Young people shielded from deportation and allowed to work legally under the Deferred Action for Childhood Arrivals program will begin losing their protection next March unless Congress acts before then, the Trump administration announced on Sept. 5.
Congress' top two Democrats announced Wednesday night that a deal had been reached to help so-called Dreamers, but President Trump denied a final agreement was made concerning the young immigrants.
Here's what you need to know:
- The administration will renew two-year work permits as they expire but will stop accepting new applications.
- The program will not be fully phased out until March 2020.
- Tossing the issue to Congress could create a serious split among Republican lawmakers.
- Here's how Gov. Brown and California lawmakers will seek to blunt the effort to end DACA
- Are you a DACA participant? We want to hear from you
- Read the full statement from Trump on ending DACA | Read former President Obama's response
- Times editorial: Ending DACA was an act of pure cruelty by Trump
- Watch: What is DACA?
- Photos: Activists across U.S. rally in support of DACA
Congressional reaction was swift, if lopsided, to President Trump's decision to phase out the Dreamer program.
House Speaker Paul D. Ryan became one of just a handful of Republicans to join Democrats in calling for a quick legislative fix to protect 800,000 young immigrants who were brought to the country illegally as children but will lose protections next year — unless Congress acts.
Ryan's hope that Congress could pass a replacement for the Deferred Action for Childhood Arrivals, or DACA, program appeared tentative at best, given an already challenging legislative agenda and few other leading Republicans willing to step up for those affected by Trump's decision Tuesday to end the program next March.
"It is my hope that the House and Senate, with the president’s leadership, will be able to find consensus on a permanent legislative solution that includes ensuring that those who have done nothing wrong can still contribute as a valued part of this great country,” said Ryan (R-Wis.).
Congress has shown it is increasingly unable to handle big legislative issues, and immigration has been among the most contentious despite strong support for DACA recipients from corporate executives at Apple, GM and Starbucks, religious leaders and the public.
Congress has tried, and failed, for more than a decade to enact immigration reforms, including a sweeping overhaul that passed the Senate with bipartisan support in 2013 — only to die in the House when Republicans there ignored it.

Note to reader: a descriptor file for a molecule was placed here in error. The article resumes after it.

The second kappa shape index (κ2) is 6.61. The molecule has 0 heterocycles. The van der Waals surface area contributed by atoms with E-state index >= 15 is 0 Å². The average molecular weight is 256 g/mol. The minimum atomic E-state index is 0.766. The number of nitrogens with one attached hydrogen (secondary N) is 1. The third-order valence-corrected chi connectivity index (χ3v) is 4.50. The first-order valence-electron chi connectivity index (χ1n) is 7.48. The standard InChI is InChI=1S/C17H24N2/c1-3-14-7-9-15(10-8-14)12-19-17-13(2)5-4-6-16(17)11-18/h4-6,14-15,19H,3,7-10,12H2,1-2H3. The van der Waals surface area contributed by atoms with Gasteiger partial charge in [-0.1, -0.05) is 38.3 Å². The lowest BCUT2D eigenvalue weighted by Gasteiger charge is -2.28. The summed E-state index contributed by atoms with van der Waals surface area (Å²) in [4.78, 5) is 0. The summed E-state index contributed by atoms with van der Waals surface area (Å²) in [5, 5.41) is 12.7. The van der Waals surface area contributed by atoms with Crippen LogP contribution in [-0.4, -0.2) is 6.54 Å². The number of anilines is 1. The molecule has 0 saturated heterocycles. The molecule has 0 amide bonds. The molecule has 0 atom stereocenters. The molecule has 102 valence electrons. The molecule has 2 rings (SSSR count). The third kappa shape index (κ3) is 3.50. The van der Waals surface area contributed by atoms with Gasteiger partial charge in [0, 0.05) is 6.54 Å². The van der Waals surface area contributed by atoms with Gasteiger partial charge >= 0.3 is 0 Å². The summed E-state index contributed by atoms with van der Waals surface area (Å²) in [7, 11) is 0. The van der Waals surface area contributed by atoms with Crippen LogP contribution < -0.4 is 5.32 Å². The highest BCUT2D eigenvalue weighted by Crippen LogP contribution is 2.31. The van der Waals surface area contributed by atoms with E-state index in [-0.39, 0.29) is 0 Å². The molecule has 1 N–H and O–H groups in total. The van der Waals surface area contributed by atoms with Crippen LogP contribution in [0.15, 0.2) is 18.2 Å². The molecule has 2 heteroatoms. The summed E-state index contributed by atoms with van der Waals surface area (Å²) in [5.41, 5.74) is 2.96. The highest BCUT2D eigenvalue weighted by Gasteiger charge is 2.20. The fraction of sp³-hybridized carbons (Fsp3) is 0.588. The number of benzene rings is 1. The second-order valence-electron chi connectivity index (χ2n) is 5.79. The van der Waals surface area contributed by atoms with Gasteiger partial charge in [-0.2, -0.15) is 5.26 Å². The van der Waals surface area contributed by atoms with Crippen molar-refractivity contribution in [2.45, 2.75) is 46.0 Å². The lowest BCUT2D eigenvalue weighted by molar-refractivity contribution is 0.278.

Democrats pledged Tuesday to try to help the Dreamers who could face deportation under Trump's action. Dreamers applied for protection from deportation by providing the federal government with their names, addresses and other information, and officials insisted they would not be penalized for doing so.
Democrats want to pass the so-called Dream Act, a failed 2010 bill that would allow the young immigrants to stay in the United States if they were working, in school or the military, or other measures being floated that would protect the Dreamers.
"The human & economic toll of rescinding #DACA will be far reaching," Senate Minority Leader Charles E. Schumer (D-N.Y.) tweeted. "Dems will do all we can to prevent @POTUS' order from becoming reality."
But so far, few Republicans — aside from a handful in California, Florida, Arizona and other states with large immigrant populations — are willing to publicly join in supporting Dreamers.
Many other Republicans believed the Obama-era DACA was unlawful, because it was created by executive action rather than in Congress, and they are quietly — or, in some cases, vocally — welcoming Trump's move, even as they criticize the White House for not going far enough to immediately end the program.
"Former #DACA's will make great "Peace Corp" volunteers in home countries," tweeted Rep. Steve King (R-Iowa), who once complained Dreamers had calves the size of cantaloupes after hauling drugs over the border with Mexico. "None would take more hardship or risk than we ask of Peace Corp."
Now, some top Republicans see an opening to extract Trump's other immigration priorities for building a wall along the border with Mexico or limiting legal arrivals, positioning the young Dreamers as bargaining chips in a broader compromise.
For example, Sen. Tom Cotton (R-Ark.) wants Congress to also consider his bill, the RAISE Act, which would curtail legal immigration, if it is to help Dreamers.
"We have to do something to stop chain migration," Cotton said Tuesday on Hugh Hewitt's radio show, referring to the ability for some legal immigrants to apply, often with years-long waiting lists, to bring family members to the United States. "I'm not going to support just a blanket amnesty."
Other lawmakers, though, are mindful of using the immigrants — many of whom have compelling personal stories of excelling in the United States — for political gain, wary of what is certain to be a prolonged legislative battle that will probably spill into the 2018 mid-term election season.
On Tuesday, Republican Sen. Lindsey Graham of South Carolina and Democratic Sen. Richard Durbin of Illinois will hold a Tuesday afternoon press conference to revive support for their bill, the Bridge Act, which would give DACA recipients a five-year extension of their work permits and permission to stay in the United States while Congress considers other reforms.